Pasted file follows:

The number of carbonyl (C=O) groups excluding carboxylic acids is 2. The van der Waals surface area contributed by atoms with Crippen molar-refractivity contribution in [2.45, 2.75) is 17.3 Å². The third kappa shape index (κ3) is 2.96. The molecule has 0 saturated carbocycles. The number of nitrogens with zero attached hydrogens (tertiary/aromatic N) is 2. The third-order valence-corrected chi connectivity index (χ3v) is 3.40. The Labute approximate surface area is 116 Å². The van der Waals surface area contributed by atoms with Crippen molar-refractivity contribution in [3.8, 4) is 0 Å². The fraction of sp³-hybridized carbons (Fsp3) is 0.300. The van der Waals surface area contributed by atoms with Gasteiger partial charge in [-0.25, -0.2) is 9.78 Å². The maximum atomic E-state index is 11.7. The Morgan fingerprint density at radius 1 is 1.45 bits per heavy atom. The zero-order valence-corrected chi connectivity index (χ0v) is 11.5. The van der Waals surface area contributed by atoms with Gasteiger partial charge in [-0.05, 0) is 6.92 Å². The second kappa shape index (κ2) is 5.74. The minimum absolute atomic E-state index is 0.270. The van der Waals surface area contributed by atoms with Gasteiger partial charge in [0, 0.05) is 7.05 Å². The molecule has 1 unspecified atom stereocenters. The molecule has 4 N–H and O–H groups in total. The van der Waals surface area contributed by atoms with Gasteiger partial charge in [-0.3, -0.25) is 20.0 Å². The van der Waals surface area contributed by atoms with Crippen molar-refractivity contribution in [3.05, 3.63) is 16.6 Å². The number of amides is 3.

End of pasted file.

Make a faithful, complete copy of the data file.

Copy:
The number of carbonyl (C=O) groups excluding carboxylic acids is 2. The van der Waals surface area contributed by atoms with Crippen molar-refractivity contribution in [2.45, 2.75) is 17.3 Å². The third kappa shape index (κ3) is 2.96. The molecule has 0 saturated carbocycles. The number of nitrogens with zero attached hydrogens (tertiary/aromatic N) is 2. The third-order valence-corrected chi connectivity index (χ3v) is 3.40. The Labute approximate surface area is 116 Å². The van der Waals surface area contributed by atoms with Crippen molar-refractivity contribution in [3.8, 4) is 0 Å². The fraction of sp³-hybridized carbons (Fsp3) is 0.300. The van der Waals surface area contributed by atoms with Gasteiger partial charge in [-0.25, -0.2) is 9.78 Å². The maximum atomic E-state index is 11.7. The Morgan fingerprint density at radius 1 is 1.45 bits per heavy atom. The zero-order valence-corrected chi connectivity index (χ0v) is 11.5. The van der Waals surface area contributed by atoms with Gasteiger partial charge in [-0.05, 0) is 6.92 Å². The second kappa shape index (κ2) is 5.74. The minimum absolute atomic E-state index is 0.270. The van der Waals surface area contributed by atoms with Gasteiger partial charge in [0, 0.05) is 7.05 Å². The molecule has 1 unspecified atom stereocenters. The molecule has 4 N–H and O–H groups in total. The van der Waals surface area contributed by atoms with Gasteiger partial charge in [-0.3, -0.25) is 20.0 Å². The van der Waals surface area contributed by atoms with Crippen molar-refractivity contribution in [3.05, 3.63) is 16.6 Å². The number of amides is 3.